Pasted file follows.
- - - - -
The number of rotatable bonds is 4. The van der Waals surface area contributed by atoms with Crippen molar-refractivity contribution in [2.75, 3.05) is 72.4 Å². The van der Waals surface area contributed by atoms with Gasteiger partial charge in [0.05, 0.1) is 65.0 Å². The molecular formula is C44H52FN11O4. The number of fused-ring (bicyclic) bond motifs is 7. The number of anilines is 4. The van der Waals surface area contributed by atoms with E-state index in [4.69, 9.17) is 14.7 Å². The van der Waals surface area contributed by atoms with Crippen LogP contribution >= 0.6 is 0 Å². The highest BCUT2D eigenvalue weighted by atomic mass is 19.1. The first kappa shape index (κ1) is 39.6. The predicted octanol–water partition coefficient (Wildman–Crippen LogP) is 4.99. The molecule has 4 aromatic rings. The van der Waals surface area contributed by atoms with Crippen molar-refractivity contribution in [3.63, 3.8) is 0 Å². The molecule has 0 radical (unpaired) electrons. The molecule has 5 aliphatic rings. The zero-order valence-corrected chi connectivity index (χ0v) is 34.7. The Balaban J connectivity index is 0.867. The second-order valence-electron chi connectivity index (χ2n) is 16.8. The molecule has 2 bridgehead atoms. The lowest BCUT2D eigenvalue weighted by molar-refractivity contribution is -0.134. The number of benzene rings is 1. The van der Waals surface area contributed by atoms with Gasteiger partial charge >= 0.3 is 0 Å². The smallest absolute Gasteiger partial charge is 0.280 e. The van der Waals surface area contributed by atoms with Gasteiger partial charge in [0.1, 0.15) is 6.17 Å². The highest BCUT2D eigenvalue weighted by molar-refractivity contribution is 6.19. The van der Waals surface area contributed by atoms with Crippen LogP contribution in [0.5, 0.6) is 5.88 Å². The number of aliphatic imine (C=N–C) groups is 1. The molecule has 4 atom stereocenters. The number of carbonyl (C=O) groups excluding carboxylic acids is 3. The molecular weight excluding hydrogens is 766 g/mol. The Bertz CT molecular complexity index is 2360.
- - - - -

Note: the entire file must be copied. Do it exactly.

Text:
The number of rotatable bonds is 4. The van der Waals surface area contributed by atoms with Crippen molar-refractivity contribution in [2.75, 3.05) is 72.4 Å². The van der Waals surface area contributed by atoms with Gasteiger partial charge in [0.05, 0.1) is 65.0 Å². The molecular formula is C44H52FN11O4. The number of fused-ring (bicyclic) bond motifs is 7. The number of anilines is 4. The van der Waals surface area contributed by atoms with E-state index in [4.69, 9.17) is 14.7 Å². The van der Waals surface area contributed by atoms with Crippen LogP contribution >= 0.6 is 0 Å². The highest BCUT2D eigenvalue weighted by atomic mass is 19.1. The first kappa shape index (κ1) is 39.6. The predicted octanol–water partition coefficient (Wildman–Crippen LogP) is 4.99. The molecule has 4 aromatic rings. The van der Waals surface area contributed by atoms with Crippen molar-refractivity contribution in [3.63, 3.8) is 0 Å². The molecule has 0 radical (unpaired) electrons. The molecule has 5 aliphatic rings. The zero-order valence-corrected chi connectivity index (χ0v) is 34.7. The Balaban J connectivity index is 0.867. The second-order valence-electron chi connectivity index (χ2n) is 16.8. The molecule has 2 bridgehead atoms. The lowest BCUT2D eigenvalue weighted by molar-refractivity contribution is -0.134. The number of benzene rings is 1. The van der Waals surface area contributed by atoms with Gasteiger partial charge >= 0.3 is 0 Å². The smallest absolute Gasteiger partial charge is 0.280 e. The van der Waals surface area contributed by atoms with Gasteiger partial charge in [0.1, 0.15) is 6.17 Å². The highest BCUT2D eigenvalue weighted by molar-refractivity contribution is 6.19. The van der Waals surface area contributed by atoms with Crippen LogP contribution in [0.5, 0.6) is 5.88 Å². The number of aliphatic imine (C=N–C) groups is 1. The molecule has 4 atom stereocenters. The number of carbonyl (C=O) groups excluding carboxylic acids is 3. The molecular weight excluding hydrogens is 766 g/mol. The Bertz CT molecular complexity index is 2360.